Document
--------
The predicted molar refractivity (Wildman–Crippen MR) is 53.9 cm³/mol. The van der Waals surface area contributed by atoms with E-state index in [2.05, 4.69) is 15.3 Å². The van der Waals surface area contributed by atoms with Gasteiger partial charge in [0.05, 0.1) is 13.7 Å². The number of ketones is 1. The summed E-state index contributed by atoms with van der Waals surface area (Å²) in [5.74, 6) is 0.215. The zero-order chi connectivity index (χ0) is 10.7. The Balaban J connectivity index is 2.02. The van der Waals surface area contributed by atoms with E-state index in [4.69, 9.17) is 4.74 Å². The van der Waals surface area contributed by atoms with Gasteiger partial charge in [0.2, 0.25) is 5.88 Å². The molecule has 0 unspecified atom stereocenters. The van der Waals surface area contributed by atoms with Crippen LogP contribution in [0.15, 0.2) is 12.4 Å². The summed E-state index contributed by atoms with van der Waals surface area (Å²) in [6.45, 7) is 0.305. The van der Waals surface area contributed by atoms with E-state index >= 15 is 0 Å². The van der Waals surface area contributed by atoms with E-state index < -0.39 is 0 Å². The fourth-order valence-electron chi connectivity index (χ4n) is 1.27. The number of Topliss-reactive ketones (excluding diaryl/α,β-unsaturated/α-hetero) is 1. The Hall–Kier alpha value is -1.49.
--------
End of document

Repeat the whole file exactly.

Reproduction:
The predicted molar refractivity (Wildman–Crippen MR) is 53.9 cm³/mol. The van der Waals surface area contributed by atoms with E-state index in [2.05, 4.69) is 15.3 Å². The van der Waals surface area contributed by atoms with Gasteiger partial charge in [0.05, 0.1) is 13.7 Å². The number of ketones is 1. The summed E-state index contributed by atoms with van der Waals surface area (Å²) in [5.74, 6) is 0.215. The zero-order chi connectivity index (χ0) is 10.7. The Balaban J connectivity index is 2.02. The van der Waals surface area contributed by atoms with E-state index in [4.69, 9.17) is 4.74 Å². The van der Waals surface area contributed by atoms with Gasteiger partial charge in [0.2, 0.25) is 5.88 Å². The molecule has 0 unspecified atom stereocenters. The van der Waals surface area contributed by atoms with Crippen LogP contribution in [0.15, 0.2) is 12.4 Å². The summed E-state index contributed by atoms with van der Waals surface area (Å²) in [6.45, 7) is 0.305. The van der Waals surface area contributed by atoms with E-state index >= 15 is 0 Å². The van der Waals surface area contributed by atoms with E-state index < -0.39 is 0 Å². The fourth-order valence-electron chi connectivity index (χ4n) is 1.27. The number of Topliss-reactive ketones (excluding diaryl/α,β-unsaturated/α-hetero) is 1. The Hall–Kier alpha value is -1.49.